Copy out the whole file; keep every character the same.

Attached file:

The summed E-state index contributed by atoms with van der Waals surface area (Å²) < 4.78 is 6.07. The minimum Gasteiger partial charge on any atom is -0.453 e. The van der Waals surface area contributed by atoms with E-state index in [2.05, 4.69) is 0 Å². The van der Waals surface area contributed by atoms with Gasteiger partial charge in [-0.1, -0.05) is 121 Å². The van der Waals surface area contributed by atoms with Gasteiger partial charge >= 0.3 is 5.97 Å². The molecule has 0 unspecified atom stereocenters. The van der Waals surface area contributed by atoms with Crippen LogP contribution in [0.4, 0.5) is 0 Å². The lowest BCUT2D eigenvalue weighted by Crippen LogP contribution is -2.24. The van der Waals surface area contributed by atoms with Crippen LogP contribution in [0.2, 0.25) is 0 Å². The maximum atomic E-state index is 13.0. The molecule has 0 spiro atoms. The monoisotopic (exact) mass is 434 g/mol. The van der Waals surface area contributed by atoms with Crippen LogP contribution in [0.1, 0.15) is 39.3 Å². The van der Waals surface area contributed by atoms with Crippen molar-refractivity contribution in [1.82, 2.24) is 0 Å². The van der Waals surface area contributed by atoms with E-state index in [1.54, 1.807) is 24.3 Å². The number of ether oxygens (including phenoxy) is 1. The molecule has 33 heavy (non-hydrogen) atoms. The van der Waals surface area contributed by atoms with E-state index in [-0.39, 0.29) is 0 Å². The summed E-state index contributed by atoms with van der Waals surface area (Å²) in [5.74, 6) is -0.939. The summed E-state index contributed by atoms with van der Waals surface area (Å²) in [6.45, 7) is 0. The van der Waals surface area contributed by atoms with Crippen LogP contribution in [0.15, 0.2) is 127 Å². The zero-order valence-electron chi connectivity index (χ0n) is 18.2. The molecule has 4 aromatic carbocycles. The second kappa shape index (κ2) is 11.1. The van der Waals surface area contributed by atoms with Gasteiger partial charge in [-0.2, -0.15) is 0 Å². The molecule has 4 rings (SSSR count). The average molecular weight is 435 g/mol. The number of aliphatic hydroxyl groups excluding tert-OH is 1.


The summed E-state index contributed by atoms with van der Waals surface area (Å²) < 4.78 is 6.07. The minimum Gasteiger partial charge on any atom is -0.453 e. The van der Waals surface area contributed by atoms with E-state index in [2.05, 4.69) is 0 Å². The van der Waals surface area contributed by atoms with Gasteiger partial charge in [-0.1, -0.05) is 121 Å². The van der Waals surface area contributed by atoms with Gasteiger partial charge >= 0.3 is 5.97 Å². The molecule has 0 unspecified atom stereocenters. The van der Waals surface area contributed by atoms with Crippen LogP contribution in [0.4, 0.5) is 0 Å². The lowest BCUT2D eigenvalue weighted by Crippen LogP contribution is -2.24. The van der Waals surface area contributed by atoms with Crippen LogP contribution in [0.2, 0.25) is 0 Å². The maximum atomic E-state index is 13.0. The molecule has 0 spiro atoms. The monoisotopic (exact) mass is 434 g/mol. The van der Waals surface area contributed by atoms with Crippen LogP contribution in [0.1, 0.15) is 39.3 Å². The van der Waals surface area contributed by atoms with Crippen molar-refractivity contribution in [1.82, 2.24) is 0 Å². The van der Waals surface area contributed by atoms with E-state index in [1.54, 1.807) is 24.3 Å². The number of ether oxygens (including phenoxy) is 1. The molecule has 33 heavy (non-hydrogen) atoms. The van der Waals surface area contributed by atoms with E-state index in [-0.39, 0.29) is 0 Å². The summed E-state index contributed by atoms with van der Waals surface area (Å²) in [5.74, 6) is -0.939. The summed E-state index contributed by atoms with van der Waals surface area (Å²) in [6.45, 7) is 0. The van der Waals surface area contributed by atoms with Crippen LogP contribution in [0.15, 0.2) is 127 Å². The zero-order valence-electron chi connectivity index (χ0n) is 18.2. The molecule has 4 aromatic carbocycles. The second kappa shape index (κ2) is 11.1. The van der Waals surface area contributed by atoms with Gasteiger partial charge in [-0.2, -0.15) is 0 Å². The molecule has 4 rings (SSSR count). The average molecular weight is 435 g/mol. The number of aliphatic hydroxyl groups excluding tert-OH is 1.